Somali Piracy at 7-Year Low: UN
- October, 24, 2013 - 15:04
- Other Media news
TEHRAN (Tasnim) - Pirate attacks off the coast of Somalia are at the lowest level since 2006, the United Nations reported.
Somalia is struggling to rebuild after two decades of civil war and lawlessness sparked by the overthrow of President Siad Barre in 1991.
In a report to the UN Security Council on Wednesday, Secretary-General Ban Ki-moon said there were 17 attacks in the first nine months of 2013, compared to 99 attacks in the same period last year.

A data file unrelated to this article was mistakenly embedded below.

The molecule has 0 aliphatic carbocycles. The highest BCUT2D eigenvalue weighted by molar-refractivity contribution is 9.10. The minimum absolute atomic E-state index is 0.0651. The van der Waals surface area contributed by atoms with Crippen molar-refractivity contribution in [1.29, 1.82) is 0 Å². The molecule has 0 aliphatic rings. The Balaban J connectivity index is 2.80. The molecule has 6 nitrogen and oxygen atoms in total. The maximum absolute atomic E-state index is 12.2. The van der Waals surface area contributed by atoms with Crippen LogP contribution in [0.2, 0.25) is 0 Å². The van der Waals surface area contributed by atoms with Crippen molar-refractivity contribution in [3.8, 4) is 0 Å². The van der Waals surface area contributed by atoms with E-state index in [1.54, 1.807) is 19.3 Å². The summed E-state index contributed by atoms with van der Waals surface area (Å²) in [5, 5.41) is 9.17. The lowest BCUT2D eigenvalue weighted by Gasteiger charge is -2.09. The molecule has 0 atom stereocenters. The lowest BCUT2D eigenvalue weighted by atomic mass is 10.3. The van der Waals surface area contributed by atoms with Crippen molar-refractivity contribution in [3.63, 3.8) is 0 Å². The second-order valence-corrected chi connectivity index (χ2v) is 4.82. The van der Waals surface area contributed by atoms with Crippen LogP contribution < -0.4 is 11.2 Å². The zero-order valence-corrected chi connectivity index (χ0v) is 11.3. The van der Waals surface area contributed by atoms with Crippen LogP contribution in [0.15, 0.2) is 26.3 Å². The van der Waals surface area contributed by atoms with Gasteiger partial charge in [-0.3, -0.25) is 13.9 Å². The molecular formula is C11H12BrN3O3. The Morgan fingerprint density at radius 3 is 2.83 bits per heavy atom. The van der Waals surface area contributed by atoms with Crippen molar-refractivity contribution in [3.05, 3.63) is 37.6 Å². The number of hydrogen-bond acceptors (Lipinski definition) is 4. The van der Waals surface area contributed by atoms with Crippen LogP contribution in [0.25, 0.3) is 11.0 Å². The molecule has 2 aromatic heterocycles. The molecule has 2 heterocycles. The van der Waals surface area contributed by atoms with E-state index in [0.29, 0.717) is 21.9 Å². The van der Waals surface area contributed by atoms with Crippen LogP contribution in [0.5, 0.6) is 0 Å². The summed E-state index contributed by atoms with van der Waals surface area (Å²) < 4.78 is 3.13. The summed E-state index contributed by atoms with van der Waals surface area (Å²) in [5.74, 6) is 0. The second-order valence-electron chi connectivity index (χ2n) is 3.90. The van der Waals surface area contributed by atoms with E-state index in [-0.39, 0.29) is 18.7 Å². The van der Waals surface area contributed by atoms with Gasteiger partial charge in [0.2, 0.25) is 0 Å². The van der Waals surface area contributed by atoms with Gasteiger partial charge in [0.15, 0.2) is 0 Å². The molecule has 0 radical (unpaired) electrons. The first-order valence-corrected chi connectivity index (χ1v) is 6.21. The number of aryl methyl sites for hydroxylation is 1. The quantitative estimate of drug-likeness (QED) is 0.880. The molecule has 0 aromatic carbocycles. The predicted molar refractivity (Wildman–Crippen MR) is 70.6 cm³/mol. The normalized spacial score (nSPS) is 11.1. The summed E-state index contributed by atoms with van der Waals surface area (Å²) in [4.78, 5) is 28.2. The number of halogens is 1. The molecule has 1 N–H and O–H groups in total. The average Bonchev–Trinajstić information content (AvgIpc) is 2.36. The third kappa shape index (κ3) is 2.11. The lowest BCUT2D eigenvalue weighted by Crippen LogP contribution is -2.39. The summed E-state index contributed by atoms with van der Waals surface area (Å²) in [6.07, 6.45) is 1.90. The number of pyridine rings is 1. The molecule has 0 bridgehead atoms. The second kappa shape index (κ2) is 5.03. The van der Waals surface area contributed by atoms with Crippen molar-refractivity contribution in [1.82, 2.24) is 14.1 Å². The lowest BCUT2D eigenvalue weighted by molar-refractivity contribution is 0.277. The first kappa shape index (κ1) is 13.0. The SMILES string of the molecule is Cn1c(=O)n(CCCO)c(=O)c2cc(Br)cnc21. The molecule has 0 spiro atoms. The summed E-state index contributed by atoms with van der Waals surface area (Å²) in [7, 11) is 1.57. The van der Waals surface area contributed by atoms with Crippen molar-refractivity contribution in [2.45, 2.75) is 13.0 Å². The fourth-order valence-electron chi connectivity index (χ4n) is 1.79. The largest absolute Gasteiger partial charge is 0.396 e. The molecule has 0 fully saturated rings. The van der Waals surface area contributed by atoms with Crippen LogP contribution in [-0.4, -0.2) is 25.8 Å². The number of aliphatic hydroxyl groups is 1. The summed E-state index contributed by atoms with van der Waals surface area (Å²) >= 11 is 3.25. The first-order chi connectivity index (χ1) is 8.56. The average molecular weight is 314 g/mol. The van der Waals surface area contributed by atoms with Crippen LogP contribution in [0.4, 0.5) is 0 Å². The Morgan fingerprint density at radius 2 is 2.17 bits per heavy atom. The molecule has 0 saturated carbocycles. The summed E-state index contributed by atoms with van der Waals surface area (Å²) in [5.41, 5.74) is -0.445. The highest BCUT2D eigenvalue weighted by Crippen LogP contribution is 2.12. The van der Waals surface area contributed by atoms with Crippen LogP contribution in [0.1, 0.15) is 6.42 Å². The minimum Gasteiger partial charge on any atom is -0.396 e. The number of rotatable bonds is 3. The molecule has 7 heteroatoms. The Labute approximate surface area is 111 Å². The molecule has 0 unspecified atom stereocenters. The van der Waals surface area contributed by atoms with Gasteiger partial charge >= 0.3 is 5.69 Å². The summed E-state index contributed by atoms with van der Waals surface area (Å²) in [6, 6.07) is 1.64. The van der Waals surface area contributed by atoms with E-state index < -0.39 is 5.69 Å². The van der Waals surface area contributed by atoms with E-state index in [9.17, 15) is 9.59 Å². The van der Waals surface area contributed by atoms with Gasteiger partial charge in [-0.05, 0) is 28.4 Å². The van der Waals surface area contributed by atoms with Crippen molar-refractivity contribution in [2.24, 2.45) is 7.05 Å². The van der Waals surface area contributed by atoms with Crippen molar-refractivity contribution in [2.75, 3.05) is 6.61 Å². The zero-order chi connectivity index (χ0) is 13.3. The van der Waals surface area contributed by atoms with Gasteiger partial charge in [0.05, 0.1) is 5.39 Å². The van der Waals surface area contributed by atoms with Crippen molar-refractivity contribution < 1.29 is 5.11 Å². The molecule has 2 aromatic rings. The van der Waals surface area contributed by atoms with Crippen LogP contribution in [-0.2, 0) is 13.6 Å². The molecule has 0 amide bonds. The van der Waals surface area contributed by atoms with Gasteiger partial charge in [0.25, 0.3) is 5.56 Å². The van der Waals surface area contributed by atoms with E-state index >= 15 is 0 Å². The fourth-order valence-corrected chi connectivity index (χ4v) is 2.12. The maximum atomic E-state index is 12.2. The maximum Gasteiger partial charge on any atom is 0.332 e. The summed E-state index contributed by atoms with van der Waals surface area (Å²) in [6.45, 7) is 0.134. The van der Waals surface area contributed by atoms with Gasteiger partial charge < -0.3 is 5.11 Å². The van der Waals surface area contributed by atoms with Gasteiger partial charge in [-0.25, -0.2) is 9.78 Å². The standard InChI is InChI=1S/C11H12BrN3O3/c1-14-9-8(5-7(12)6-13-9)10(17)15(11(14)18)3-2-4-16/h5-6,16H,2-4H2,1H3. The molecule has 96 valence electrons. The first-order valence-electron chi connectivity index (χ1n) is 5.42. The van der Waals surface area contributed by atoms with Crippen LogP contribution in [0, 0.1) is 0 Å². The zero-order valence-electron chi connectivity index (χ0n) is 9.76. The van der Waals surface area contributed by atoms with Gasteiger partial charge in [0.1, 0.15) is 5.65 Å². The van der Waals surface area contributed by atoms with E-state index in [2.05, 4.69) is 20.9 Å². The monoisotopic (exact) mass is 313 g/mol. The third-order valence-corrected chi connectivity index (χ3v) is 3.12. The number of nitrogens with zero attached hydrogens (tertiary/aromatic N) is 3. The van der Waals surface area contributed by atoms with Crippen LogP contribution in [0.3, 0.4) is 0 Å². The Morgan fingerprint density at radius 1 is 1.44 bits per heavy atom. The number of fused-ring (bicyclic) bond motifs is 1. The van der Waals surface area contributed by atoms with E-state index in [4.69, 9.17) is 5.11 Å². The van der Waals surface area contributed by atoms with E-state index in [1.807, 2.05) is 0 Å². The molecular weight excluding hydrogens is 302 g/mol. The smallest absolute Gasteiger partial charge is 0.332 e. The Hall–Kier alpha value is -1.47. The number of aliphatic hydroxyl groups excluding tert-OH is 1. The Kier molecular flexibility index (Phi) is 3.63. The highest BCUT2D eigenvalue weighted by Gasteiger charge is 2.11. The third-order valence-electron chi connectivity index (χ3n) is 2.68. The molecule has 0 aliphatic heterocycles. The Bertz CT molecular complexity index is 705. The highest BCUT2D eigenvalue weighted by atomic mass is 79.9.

"As of 17 October, 2013, two small vessels and 60 seafarers are still held by Somali pirates, most of them ashore, and some of which the whereabouts are unknown," he said, adding that in 2012 pirates collected up to $40 million in ransom payments.
"The hostages held by Somali pirates endure dire conditions in captivity and are sometimes tortured and threatened by pirates in an effort to extract the maximum ransom," Ban said, Reuters reported.
According to estimates by the UN Office on Drugs and Crime and the World Bank, pirates received up to $413 million in ransoms between April 2005 and December 2012.